Credit reporting is the process whereby lenders provide credit bureaus information about their borrowers, which is then used by the bureaus and listed on a borrower’s credit report. These reports can be used by lending institutions to help assess the creditworthiness of potential borrowers when considering deciding whether or not to approve a loan application.
Traditionally, credit reporting focused on checking whether or not an individual was associated with any negative data: for example, had they ever defaulted on a loan or failed to make payments on time? An accumulation of negative data could reduce an individual’s credit score, making it harder for them to apply for a loan. However, there was no reward for individuals with a strong credit history: credit bureaus could deduct points for poor behaviour, but never awarded them to borrowers who demonstrated responsibility and trustworthiness.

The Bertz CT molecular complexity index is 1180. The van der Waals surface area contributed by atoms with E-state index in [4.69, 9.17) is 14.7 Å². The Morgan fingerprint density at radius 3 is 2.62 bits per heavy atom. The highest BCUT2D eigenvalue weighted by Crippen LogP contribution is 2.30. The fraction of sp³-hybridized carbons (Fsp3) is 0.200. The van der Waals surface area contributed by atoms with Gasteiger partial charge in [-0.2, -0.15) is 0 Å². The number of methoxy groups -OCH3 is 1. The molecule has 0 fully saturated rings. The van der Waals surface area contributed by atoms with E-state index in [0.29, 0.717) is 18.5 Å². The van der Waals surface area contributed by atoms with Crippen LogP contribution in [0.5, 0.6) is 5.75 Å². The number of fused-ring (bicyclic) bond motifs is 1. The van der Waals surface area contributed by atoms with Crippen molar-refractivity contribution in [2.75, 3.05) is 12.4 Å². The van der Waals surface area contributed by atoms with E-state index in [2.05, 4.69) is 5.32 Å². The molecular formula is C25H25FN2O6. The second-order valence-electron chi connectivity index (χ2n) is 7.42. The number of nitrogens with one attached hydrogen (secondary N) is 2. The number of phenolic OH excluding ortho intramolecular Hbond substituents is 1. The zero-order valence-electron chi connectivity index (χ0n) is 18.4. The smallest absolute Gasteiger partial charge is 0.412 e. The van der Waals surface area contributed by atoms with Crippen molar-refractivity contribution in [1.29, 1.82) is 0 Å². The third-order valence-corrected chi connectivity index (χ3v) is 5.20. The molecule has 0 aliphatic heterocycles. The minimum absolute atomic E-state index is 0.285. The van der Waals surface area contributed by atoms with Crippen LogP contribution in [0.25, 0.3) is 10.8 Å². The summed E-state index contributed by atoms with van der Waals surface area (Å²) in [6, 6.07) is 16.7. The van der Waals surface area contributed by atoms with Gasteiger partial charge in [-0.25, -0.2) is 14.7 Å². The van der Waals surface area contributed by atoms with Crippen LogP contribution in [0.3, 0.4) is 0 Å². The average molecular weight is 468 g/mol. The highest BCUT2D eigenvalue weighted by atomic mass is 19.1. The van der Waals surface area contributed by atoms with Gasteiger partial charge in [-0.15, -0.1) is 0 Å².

Comprehensive Credit Reporting (CCR) aims to change this by ensuring that a richer supply of data is available to customers and lenders. It requires credit providers to record not only negative data (such as loan defaults, credit inquiries, and loan infringements), but also positive data (such as punctual repayment histories, credit limits, and the dates when credit accounts are opened and closed). This will result in more nuanced credit reports that offer a clear picture of borrower behaviour.
It became mandatory for each of the big four banks to provide 50 percent of their credit data to credit reporting bureaus by July 2018, with 100 percent of their credit data expected by July 2019. Smaller banks will be required to participate at a one-year delay.